“AI is going to be a continued evolution. AI is not one size fits all. Some customers will go to the public cloud to get it because they don’t have the resources.


“There’s others that are investing on-premises, because they see the financial value of what they could do with AI and monetize their data.

“If you think about a lot of customers that want to deploy AI, they probably do not have the data scientist skills to build these massive large language models.

“They need someone to help them build those LLMS, to help them through that AI journey from building the AI model to actually deploying and then monitoring and managing that environment.

“Customers that are Capex rich, such as banks, have the resources for engineering and in-house skills.


“These types of industries don’t need to outsource, bring in as-a-service models, or turn to public clouds, as they do it all in-house.

Scaling Through Hardware

Lenovo says AI-ready platforms are an essential next step for a hybrid AI approach across public, private, and foundational models.

Amini said: “It’s about how you take the intelligence of AI and then deliver solutions for different scaling needs.

“What we are announcing today with Intel, it’s about bringing AI for the enterprise that’s looking to run and optimize large language models with under 20 billion parameters.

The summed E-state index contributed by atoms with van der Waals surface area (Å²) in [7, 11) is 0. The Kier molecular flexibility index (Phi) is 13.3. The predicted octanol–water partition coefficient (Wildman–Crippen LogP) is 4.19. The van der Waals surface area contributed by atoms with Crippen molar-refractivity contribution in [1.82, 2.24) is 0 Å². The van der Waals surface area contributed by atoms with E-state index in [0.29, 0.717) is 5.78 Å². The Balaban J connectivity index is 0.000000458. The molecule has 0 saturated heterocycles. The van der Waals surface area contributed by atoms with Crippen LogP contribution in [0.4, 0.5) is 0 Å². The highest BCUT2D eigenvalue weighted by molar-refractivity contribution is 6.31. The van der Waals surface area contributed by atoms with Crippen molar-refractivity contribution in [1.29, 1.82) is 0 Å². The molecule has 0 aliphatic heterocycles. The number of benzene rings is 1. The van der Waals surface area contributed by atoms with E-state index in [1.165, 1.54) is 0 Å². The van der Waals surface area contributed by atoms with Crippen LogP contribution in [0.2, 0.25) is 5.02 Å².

“What we do is engineer the end-to-end capability, and we build those solutions for customers that are looking for turnkey, hybrid cloud, or private cloud deployments.”

Lenovo claims a 21% boost in performance with the new tech. This increase in power allows companies to run more sophisticated applications and architectures while reducing their IT footprint, cutting down costs, meeting ROI faster, and delivering business outcomes.

The Lenovo ThinkAgile HX, MX, and VX are optimized for AI, and engineered as turnkey hybrid cloud solutions powered by new 5th Gen Intel Xeon Scalable processors and an open ecosystem of partners, including Nutanix, Microsoft, and VMware.

Their hybrid cloud solutions offer cloud software enabling new capabilities, faster backup and recovery, and can reduce deployment time by up to 75%, Lenovo claims.

Lenovo also partnered with Intel to deliver the latest server technology across its ThinkSystem portfolio of dense optimized, rack, and tower solutions.